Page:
Why has Macau, a former colony like Hong Kong and just an hour’s ferry ride away, been spared the political turmoil that is now threatening to tear the latter apart? This must be one of the questions asked by the many Singaporeans and other observers who have been watching in sorrow the sad spectacle of a once-vibrant Hong Kong writhing helplessly as it spirals towards what seems like mass political suicide in slow motion.
Three reasons come to mind. The first is that there is an ideological fault line in Hong Kong with pro- and anti-China forces so implacably opposed to each other that a head-on collision seems inevitable – and the inevitable has just happened.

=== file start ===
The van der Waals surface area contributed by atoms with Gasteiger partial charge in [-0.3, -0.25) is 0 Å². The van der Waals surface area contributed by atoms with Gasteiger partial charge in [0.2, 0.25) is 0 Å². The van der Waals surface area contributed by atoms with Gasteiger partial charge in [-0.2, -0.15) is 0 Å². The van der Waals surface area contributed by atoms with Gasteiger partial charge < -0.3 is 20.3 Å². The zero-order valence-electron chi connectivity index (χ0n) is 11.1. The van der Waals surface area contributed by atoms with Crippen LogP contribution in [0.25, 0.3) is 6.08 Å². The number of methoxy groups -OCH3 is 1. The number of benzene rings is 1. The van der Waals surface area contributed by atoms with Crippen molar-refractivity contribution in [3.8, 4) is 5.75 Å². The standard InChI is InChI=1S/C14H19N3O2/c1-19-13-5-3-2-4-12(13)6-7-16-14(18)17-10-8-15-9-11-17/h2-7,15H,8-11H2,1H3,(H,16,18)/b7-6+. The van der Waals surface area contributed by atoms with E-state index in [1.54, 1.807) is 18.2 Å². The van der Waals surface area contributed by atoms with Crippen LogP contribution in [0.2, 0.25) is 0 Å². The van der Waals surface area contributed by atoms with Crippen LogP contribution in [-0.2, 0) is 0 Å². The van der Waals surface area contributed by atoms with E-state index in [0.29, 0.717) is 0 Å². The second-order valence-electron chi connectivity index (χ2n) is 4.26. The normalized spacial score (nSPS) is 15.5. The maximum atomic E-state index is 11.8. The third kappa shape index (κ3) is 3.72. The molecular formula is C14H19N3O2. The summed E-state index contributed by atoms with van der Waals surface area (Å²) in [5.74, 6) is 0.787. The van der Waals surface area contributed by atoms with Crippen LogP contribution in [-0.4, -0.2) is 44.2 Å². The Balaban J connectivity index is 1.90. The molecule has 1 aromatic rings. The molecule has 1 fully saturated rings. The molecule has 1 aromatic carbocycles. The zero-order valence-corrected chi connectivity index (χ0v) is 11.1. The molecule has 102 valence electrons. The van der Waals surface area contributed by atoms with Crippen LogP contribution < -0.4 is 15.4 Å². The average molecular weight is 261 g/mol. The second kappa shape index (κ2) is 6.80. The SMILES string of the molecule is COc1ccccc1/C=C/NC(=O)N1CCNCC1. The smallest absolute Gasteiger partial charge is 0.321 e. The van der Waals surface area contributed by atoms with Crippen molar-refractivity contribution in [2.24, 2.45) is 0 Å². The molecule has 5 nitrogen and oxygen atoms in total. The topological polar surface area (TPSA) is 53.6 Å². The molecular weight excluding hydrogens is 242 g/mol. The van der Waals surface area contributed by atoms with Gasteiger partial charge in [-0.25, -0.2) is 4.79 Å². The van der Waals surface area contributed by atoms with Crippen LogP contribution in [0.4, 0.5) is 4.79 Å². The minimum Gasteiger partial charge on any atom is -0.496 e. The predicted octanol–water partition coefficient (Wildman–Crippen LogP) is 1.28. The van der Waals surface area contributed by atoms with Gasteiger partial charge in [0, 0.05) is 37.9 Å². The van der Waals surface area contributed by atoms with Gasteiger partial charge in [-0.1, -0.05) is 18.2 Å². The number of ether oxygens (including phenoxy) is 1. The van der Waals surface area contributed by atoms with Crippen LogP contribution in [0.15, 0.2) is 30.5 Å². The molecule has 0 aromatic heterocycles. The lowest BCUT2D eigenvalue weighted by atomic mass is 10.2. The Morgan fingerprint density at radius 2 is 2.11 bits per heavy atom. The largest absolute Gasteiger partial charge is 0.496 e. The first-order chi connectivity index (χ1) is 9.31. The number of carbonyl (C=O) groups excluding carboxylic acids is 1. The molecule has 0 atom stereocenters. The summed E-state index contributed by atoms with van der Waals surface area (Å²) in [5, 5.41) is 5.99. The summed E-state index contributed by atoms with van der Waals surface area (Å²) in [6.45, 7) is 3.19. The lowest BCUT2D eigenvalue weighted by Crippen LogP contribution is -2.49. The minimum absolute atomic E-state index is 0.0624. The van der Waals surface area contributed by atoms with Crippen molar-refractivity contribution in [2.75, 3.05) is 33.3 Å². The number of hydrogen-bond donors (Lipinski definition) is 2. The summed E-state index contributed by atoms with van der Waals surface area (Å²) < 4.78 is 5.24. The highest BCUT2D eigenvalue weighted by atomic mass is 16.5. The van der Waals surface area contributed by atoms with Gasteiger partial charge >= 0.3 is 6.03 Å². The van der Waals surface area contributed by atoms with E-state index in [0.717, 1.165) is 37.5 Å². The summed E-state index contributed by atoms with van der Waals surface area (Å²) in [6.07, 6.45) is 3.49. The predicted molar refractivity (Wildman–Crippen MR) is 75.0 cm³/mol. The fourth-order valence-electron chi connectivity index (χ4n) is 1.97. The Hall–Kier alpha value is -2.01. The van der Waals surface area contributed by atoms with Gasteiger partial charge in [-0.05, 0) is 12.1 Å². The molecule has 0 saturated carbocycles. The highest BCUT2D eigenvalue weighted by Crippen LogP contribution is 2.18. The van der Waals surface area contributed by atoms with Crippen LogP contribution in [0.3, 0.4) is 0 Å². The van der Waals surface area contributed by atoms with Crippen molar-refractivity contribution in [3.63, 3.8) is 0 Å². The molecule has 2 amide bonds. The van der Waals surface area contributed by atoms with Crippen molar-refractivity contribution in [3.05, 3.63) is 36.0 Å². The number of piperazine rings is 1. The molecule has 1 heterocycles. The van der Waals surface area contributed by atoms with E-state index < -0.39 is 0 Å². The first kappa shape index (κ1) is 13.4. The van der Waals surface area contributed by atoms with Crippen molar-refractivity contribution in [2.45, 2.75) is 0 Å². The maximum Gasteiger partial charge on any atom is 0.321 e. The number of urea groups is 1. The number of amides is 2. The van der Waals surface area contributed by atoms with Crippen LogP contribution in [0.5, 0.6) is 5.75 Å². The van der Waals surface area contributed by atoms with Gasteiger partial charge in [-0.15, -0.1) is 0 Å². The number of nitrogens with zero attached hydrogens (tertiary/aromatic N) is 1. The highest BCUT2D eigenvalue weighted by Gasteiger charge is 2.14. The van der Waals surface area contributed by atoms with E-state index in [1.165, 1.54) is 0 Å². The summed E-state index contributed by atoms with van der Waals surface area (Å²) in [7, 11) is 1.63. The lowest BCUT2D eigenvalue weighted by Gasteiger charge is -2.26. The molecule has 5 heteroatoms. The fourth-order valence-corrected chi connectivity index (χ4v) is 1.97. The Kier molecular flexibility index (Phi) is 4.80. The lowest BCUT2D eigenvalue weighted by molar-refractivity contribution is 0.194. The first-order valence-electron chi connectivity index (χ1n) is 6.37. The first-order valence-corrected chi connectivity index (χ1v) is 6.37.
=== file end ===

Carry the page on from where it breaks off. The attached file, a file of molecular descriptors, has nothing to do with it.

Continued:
What boggles the mind is that today, more than two decades after Hong Kong returned to Chinese sovereignty under the “one country, two systems” formula that allows it to continue its way of life for 50 years, many in the territory still cannot come to terms with the fact that ultimately, it is Beijing that calls the shots.